In the hospital and specialist services the pursuit of these aims will take time. There are still too many awkward and out-of-date buildings; even the existing accommodation cannot be fully used for want of nurses and domestic workers. There are too few of many kinds of specialists, and the few there are are not always well distributed in different parts of the country. The work of the specialist has to be carried beyond the hospital doors more than in the past.

Nevertheless, the Service must be run with proper regard for economy, and capital expenditure has to be kept down to a minimum. Only the most urgent schemes for the extension or repair of hospitals can be permitted. Nor is the building of comprehensive health centres possible on any scale while so great a part of our building resources has to be locked up in urgently needed houses, factories and schools. More study is also needed of the kinds of centres most worth trying out before any large-scale experiments are launched. The building and testing of health centres in action, in different forms and circumstances, in large towns and small, in suburbs and country areas, is a task for the next few years. During that time a great many, perhaps most, family doctors will continue to practise outside health centres, though various looser forms of ‘grouped’ practice and other means of improving the efficiency of the family doctor without comprehensive health centres may prove valuable especially in country districts.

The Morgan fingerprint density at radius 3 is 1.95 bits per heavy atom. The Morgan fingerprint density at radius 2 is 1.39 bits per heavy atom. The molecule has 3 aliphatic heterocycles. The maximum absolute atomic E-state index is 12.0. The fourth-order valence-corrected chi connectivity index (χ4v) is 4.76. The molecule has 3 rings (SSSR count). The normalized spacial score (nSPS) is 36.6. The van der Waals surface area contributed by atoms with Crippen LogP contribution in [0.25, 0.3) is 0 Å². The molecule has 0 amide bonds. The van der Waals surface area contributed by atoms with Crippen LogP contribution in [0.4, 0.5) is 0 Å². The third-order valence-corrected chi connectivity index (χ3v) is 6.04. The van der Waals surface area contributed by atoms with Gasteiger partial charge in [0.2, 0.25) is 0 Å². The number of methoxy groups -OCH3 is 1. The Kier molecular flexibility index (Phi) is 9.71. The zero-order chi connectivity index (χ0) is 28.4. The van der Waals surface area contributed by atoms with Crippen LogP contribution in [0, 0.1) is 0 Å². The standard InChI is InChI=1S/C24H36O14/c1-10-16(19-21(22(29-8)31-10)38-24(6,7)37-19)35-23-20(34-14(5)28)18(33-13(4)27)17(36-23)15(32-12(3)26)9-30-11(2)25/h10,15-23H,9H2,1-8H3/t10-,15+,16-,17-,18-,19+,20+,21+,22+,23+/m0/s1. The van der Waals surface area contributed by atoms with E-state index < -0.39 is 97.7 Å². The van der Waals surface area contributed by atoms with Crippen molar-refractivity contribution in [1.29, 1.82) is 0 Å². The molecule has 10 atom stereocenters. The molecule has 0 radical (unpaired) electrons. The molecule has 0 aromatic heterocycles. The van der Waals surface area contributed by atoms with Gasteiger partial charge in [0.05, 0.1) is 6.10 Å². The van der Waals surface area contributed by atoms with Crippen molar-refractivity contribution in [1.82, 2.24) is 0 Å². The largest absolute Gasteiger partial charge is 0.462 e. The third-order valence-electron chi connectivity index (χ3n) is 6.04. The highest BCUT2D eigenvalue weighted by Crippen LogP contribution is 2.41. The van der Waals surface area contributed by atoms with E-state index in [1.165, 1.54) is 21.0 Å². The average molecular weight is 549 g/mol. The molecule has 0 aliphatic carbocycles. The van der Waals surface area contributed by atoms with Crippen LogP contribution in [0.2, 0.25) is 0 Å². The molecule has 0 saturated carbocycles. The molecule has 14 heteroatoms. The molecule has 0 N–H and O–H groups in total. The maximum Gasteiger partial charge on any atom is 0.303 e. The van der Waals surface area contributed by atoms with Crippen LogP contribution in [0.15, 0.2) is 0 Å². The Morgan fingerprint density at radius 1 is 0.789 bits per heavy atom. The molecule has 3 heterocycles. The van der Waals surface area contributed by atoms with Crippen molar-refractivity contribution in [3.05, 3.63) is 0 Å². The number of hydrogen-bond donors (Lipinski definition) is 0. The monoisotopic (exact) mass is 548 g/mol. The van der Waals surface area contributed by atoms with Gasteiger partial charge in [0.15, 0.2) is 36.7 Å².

For the time being the main thing is to get the Service into good running order and to keep on improving its efficiency. All big social changes start with a certain amount of uncertainty, until people get used to the new way of doing things; and this Service cannot be comprehensive in the fullest sense until the country is farther along the road to prosperity and a rising standard of life.

Implicit trust in the public as active participants, on whose wise decisions success depended…

The public has still to learn how to use the new facilities properly and economically; and those who are actually running the Service have to get used to new conditions and changing needs. But if the various professions really join forces with the laymen in the organisation described in this booklet, they can carry out a progressive new deal in medical care which will redound to the benefit of all.

A look back, as well as forwards…

The National Health Service represents the completion of the work which was started just over a hundred years ago with the first Public Health Act. Then the emphasis was on environmental conditions — pure water and proper sewerage.

Finally a chance and challenge that stands to this day…

Now the National Health Service brings together the personal services. It offers a chance — and a challenge — to build the most efficient health service in the world, and one which as the years go by will add steadily to the nation’s fitness, happiness and working capacity.

Both documents were subject to Crown Copyright for 50 years, so are now in the public domain. I have scanned and shared them on Wikimedia Commons:

Bonus feature: Halas & Batchelor’s lovely 1948 animation for the Central Office of Information…

Your very good health!